I have used several audio recording devices and while the sound is normally recorded correctly the main problem is that the range is lost and this is mainly reproduced with treble heavy and bass light results. So any unit with a separate microphone to record bass is certainly worth a good test. No I do not mean heavy bass beats often in favour by youngsters in their cars who have speakers installed costing more than the car that vibrate so violently that the road resonates, what I mean is bass notes played in tune with other instruments in a trio, quartet or larger gathering.
One of my early tests was with a Hammond Organ Trio, the contrasts between the instruments are huge. The Drummer with this group is very loud, a Guitarist who fades into the background when backing and springs forward when soloing and a superb Hammond organist – complete with Leslie speaker box – make a huge amount for any microphone to deal with. Add into the mix a tenor player who sat in for a couple of numbers and one number where the drummer sang would give any recorder a huge workout and all without sound checks.
My next test was with a trio of guitar, trumpet and bass with the addition of a female vocalist on some tracks, this was interesting as it gave a huge range of sounds and a lot of bass would normally be lost as everything else was in the higher register but not with this unit.
The next session was of a quartet, piano, bass and drums with Tenor Saxophone lead. By now I was confident that pressing record and then stop at the end was all I would need for a good recording.
There are three basic modes in this unit, Smart, Manual and Quick. The method I used above was Quick where you switch it on and press Record. Manual is where you set the levels yourself and Smart is where the unit takes a 30 second sample and sets the level according to what has happened in that time.
I tested all three and they all have their uses but for spontaneous recordings I found the ‘Quick’ excellent. If you have just a little more time then ‘Smart’ is sure to give good results. While ‘Manual’ will really require a run through and some knowledge to know what is coming.
The unit is 14x6x2cm. it weights 165grams with the supplied two ‘AA’ batteries inserted. I found these lasted around X hours in my tests. I also used rechargeable ones without problem.
You can record to the 4GB of internal memory or to SD Card again I tried both without problem.
The top of the unit has two stereo microphones pointing 90 degrees apart and these give good stereo when they are only separated by 4cm. Between the two microphones is the bass microphone and where a lot of other recorders lose bass levels this did not.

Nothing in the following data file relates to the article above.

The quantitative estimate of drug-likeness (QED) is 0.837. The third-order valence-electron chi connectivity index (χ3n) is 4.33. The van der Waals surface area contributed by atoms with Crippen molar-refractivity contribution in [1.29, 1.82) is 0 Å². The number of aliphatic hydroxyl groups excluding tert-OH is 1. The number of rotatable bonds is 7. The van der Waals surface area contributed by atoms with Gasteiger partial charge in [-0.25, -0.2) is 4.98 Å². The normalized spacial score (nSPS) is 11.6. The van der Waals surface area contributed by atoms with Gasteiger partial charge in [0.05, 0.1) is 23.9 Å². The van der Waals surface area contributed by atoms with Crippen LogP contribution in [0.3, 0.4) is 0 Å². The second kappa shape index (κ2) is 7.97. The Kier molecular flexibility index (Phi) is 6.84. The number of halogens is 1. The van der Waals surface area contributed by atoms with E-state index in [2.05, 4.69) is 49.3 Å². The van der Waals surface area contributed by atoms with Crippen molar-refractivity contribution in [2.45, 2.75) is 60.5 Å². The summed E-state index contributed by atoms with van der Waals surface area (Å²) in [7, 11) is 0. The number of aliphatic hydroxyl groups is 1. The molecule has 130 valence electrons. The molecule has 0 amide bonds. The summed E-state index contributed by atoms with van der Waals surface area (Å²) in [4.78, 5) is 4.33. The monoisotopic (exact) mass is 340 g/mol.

The right side has two 3.5mm sockets for external microphone and Line In. there is also a cover over the SD card slot.
The base is clear while the right side has a hold/on-off slider, micro USB socket, optional remote control socket and headphone socket. The rear has a tripod screw socket and a small internal speaker.
There is a User Manual and while most will get by without it things become a lot easier after reading it.
The face has eight buttons, the ubiquitous five position joystick and a four position control. The latter decides the recording method.
There is a monochrome 3.4x2.9cm screen with backlight, above this a Peak LED which is only really relevant in Manual mode.
It is supplied with a stand and case as well as a ‘Basic Manual’ this has two pages of diagrams going through the basic features and then three pages in English then it repeats the basics in ten further languages.
Other tests with various combinations followed but the remaining two I want to tell you about was a fine lady vocalist with just a guitar and double bass backing. Often ordinary recorders lose some of the subtlety but not here. Lastly an Alto, Keyboard and Double Bass the unlikely scenario was that the Bass players Amp gave problems – nothing to do with me – and he had to play acoustically with the room a little large for this but the sound was still picked up and interpreted correctly, far better than listening live in the room.
Anyone serious about their live work outside the studio should certainly place this small unit on a very short list of units to own. Only the price stops this unit getting the highly coveted and rarely awarded 5x5 award.
The Olympus LS-14 is available from the link below for £158.81 with free delivery.
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